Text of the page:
The great Galveston disaster, containing a full and thrilling account of the most appalling calamity of modern times including vivid descriptions of the hurricane Page: 500
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500o CGREAT STORMS A4>D VAST DESTRUCTION.
prevail, and when the southerly winds bank up the waters of the
northern gulf, tlle streets of the city are flooded, the sewers deliver
themselves the wrong way and the uncertain foundations of the
city are weakened and prepared for the fall which follows close
upon the weather conditions when they are intensified.
THE CITY A PREY TO THE STORM.
" We have now the situation of Galveston fairly before us,
and can understand how it easily succumbed to the violence of
the late storm. It is true that the cyclone was of a potentiality
which might have razed a more firmly built city, but probably in
no other city in this country could it have caused such complete
" In twenty-five years the city of Galveston and the coast line
of Texas have had three visitations of tropical hurricanes, bearing
death and destruction in their blasts. Every year about the equinoctial
season storms of greater or less fury occur and never, on
account of the fragile materials and loose methods of building,
have they failed of doing damage, but these three occupy thrones
of mark above all others. In September, 1875, the coast of Texas,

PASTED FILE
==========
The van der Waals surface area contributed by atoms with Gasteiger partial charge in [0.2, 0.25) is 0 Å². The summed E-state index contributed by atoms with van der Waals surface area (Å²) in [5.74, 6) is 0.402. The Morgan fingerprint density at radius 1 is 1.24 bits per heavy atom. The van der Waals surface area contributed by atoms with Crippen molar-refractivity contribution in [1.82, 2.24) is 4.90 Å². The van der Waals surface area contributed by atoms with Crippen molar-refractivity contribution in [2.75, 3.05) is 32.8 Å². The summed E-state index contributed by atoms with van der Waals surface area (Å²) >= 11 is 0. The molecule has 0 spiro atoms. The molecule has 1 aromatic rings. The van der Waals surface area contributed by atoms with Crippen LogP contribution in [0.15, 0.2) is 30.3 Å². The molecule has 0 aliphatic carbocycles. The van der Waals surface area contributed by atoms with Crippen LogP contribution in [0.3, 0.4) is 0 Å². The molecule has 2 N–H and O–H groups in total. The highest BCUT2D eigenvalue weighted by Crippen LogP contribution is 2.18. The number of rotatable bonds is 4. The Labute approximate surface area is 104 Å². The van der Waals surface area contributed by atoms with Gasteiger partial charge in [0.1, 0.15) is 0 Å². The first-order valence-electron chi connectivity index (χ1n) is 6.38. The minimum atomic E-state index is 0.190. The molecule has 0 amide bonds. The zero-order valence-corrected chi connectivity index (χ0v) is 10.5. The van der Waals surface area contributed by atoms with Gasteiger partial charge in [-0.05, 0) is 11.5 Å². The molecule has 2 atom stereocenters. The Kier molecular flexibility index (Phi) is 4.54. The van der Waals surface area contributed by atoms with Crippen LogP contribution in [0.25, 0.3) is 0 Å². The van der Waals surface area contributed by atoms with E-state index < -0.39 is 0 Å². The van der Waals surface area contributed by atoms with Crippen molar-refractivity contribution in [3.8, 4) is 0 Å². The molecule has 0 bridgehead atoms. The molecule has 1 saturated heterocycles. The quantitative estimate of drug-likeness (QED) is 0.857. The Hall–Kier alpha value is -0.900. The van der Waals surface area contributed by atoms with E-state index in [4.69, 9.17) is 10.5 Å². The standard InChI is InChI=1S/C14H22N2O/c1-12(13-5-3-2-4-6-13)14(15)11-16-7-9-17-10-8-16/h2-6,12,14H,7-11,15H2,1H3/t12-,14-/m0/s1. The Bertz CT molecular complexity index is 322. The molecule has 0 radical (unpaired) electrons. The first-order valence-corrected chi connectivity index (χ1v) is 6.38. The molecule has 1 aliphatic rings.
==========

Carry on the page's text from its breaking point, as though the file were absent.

from the mouth of the Rio Grande to the Sabine Pass, was swept
by a cyclone that followed with its central zone the curve of the
the coast, the wind varying at different times in its journey to
southeast to southwest.
" The town of Indianola was blotted out of the world in an
hour. Not half a dozen of its 1,200 inhabitants escaped, and the
sea swept away the island on which it stood, and its site has no
other mark than that which the waves rolling over it can offer.
There were not enough of people to ask for help. And as there
was no longer a place to rebuild, the little remnant moved elsewhere.
The storm swept over Galveston, raising a tidal wave that
changed in its impetuous flow the whole shape of the island. From
the western end nearly two miles of land was cut off and carried
around to the north side. The city was unroofed, houses toppled
and fell, the water flowed in resistless currents along the levees,
floating off to sea thousands of bales of cotton and destroying in
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Lester, Paul. The great Galveston disaster, containing a full and thrilling account of the most appalling calamity of modern times including vivid descriptions of the hurricane, book, 1900~; (texashistory.unt.edu/ark:/67531/metapth26719/m1/558/: accessed July 26, 2017), University of North Texas Libraries, The Portal to Texas History, texashistory.unt.edu; .